Japan's current account surplus in August expanded 82.7 percent from a year earlier thanks to increased returns on foreign investment, official data showed Wednesday.
Japan logged a surplus of 287.1 billion yen ($2.7 billion) in the current account, the broadest measure of the country's trade with the rest of the world, in August, the finance ministry said.
The trade deficit expanded due to growing imports of fossil fuels while income improved with higher gains from equity and other direct investment, as well as from investment in financial items, data showed.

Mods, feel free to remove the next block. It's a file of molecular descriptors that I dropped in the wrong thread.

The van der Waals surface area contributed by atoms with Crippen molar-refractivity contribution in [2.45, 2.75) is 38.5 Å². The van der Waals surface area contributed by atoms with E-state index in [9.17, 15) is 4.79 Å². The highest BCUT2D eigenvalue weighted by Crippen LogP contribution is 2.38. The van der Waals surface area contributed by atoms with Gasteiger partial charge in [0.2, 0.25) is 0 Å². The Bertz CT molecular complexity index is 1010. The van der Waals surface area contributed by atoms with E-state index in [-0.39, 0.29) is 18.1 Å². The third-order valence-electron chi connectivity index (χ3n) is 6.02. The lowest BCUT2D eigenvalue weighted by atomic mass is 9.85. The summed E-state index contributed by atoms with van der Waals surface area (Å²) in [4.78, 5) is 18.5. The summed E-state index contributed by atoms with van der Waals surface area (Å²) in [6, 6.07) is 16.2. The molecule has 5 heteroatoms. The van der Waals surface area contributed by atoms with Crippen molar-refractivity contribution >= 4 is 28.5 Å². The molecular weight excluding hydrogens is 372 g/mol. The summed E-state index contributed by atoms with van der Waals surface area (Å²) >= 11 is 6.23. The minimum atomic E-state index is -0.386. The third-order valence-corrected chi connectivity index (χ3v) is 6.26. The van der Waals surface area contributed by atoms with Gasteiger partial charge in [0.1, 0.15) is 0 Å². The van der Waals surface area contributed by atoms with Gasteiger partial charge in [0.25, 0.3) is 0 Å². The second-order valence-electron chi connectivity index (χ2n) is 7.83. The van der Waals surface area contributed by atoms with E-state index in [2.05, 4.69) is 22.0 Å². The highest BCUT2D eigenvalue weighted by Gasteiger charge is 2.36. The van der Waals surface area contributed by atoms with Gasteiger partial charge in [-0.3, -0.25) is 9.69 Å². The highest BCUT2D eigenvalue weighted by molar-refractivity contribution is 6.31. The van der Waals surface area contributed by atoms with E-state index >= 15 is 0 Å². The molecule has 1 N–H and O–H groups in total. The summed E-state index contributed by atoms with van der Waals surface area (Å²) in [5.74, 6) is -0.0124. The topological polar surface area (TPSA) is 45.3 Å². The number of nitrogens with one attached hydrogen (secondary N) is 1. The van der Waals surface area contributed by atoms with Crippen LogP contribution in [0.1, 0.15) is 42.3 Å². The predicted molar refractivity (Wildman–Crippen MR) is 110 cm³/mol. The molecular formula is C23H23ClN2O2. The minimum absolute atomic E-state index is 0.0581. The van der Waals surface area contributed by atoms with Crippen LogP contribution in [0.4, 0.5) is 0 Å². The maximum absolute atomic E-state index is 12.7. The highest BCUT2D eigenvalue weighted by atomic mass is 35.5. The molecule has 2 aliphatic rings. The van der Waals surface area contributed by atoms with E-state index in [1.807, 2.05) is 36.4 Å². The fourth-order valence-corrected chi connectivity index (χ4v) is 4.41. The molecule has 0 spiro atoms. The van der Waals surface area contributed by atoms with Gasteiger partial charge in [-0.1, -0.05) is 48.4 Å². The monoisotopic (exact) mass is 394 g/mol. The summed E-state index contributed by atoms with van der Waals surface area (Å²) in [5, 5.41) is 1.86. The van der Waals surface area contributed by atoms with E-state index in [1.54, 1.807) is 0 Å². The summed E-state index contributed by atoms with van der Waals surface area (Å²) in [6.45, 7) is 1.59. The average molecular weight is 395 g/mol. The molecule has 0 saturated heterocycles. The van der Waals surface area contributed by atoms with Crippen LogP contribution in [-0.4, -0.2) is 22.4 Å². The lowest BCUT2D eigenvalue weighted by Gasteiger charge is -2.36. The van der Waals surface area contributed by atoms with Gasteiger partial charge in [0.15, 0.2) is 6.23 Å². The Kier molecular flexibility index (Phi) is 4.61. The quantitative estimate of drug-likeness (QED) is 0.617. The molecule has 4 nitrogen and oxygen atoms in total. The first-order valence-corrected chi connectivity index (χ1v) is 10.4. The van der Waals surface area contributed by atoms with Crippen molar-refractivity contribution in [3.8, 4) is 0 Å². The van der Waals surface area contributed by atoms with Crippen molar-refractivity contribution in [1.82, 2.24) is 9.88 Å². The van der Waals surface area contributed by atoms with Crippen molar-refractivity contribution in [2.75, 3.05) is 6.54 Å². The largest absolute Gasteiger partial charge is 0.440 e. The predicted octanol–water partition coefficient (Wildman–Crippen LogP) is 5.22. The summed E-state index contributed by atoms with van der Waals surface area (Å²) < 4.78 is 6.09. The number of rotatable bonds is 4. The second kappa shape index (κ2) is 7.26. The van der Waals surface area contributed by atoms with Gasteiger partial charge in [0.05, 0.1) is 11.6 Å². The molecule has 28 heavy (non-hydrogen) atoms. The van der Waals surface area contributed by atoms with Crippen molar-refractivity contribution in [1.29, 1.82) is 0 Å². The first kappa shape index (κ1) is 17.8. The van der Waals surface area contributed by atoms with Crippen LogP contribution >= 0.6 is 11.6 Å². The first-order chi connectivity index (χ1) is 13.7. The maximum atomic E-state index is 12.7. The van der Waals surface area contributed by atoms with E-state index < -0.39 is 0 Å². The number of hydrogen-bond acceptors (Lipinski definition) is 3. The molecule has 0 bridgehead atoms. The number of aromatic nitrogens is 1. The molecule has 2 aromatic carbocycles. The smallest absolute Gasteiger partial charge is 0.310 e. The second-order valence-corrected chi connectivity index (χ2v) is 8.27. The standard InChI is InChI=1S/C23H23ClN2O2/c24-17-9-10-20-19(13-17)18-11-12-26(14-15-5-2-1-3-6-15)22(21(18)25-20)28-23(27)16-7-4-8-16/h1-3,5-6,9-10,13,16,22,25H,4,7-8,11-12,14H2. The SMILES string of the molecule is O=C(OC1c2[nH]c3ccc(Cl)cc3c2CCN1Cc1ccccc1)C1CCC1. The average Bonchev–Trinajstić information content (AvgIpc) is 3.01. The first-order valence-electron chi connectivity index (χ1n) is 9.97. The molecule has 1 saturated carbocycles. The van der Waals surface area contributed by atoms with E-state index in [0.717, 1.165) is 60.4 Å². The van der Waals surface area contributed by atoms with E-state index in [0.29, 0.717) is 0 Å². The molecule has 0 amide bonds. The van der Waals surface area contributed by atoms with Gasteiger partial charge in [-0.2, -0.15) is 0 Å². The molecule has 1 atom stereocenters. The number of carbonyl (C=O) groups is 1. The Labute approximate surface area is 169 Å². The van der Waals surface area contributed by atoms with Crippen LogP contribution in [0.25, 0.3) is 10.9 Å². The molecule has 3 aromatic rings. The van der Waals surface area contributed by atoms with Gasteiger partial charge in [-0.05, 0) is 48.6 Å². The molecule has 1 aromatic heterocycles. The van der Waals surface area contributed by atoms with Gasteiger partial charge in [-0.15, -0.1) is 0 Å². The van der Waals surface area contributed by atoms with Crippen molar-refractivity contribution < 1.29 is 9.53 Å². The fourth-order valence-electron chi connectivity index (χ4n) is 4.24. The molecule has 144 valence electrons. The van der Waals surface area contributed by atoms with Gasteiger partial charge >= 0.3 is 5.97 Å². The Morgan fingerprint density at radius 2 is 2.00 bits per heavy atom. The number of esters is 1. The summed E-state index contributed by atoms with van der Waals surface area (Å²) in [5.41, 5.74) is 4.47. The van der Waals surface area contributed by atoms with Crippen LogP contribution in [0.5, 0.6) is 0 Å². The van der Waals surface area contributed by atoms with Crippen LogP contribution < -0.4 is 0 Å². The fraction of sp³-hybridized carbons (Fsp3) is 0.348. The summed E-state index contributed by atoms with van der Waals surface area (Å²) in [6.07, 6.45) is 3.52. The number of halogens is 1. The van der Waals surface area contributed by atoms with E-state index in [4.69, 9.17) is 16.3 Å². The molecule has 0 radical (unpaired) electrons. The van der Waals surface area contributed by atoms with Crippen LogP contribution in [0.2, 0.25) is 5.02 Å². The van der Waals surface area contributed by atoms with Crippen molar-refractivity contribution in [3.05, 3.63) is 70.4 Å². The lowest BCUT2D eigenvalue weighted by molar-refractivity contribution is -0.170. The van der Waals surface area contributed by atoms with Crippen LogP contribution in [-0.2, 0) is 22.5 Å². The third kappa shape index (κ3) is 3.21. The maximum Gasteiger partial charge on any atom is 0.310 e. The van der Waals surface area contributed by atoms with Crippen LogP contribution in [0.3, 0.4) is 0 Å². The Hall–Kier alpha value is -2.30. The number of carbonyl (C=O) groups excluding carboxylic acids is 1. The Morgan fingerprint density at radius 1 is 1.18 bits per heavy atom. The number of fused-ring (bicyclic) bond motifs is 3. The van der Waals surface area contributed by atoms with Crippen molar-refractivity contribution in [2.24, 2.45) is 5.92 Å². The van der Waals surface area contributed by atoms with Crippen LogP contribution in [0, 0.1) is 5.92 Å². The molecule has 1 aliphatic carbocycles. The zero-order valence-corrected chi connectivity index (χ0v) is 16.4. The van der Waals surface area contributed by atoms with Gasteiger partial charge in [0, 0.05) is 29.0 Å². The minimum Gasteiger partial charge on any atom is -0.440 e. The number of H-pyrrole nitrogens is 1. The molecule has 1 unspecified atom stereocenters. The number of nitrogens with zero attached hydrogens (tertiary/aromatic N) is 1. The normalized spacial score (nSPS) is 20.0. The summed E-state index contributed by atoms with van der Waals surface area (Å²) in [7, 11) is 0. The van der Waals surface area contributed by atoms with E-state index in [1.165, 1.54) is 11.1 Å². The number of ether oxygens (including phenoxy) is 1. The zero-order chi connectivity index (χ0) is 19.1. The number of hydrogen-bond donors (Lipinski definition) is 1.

The current account measures not only trade in goods but also services, tourism and returns on foreign investment.
"The current account surplus rebounded in August, and may rise a touch further in coming months as a result of the fall of the yen against the dollar," Capital Economics said in a note.
The yen has slumped against the dollar since August on expectations of higher interest rates in the United States, inflating overseas Japanese earnings when repatriated.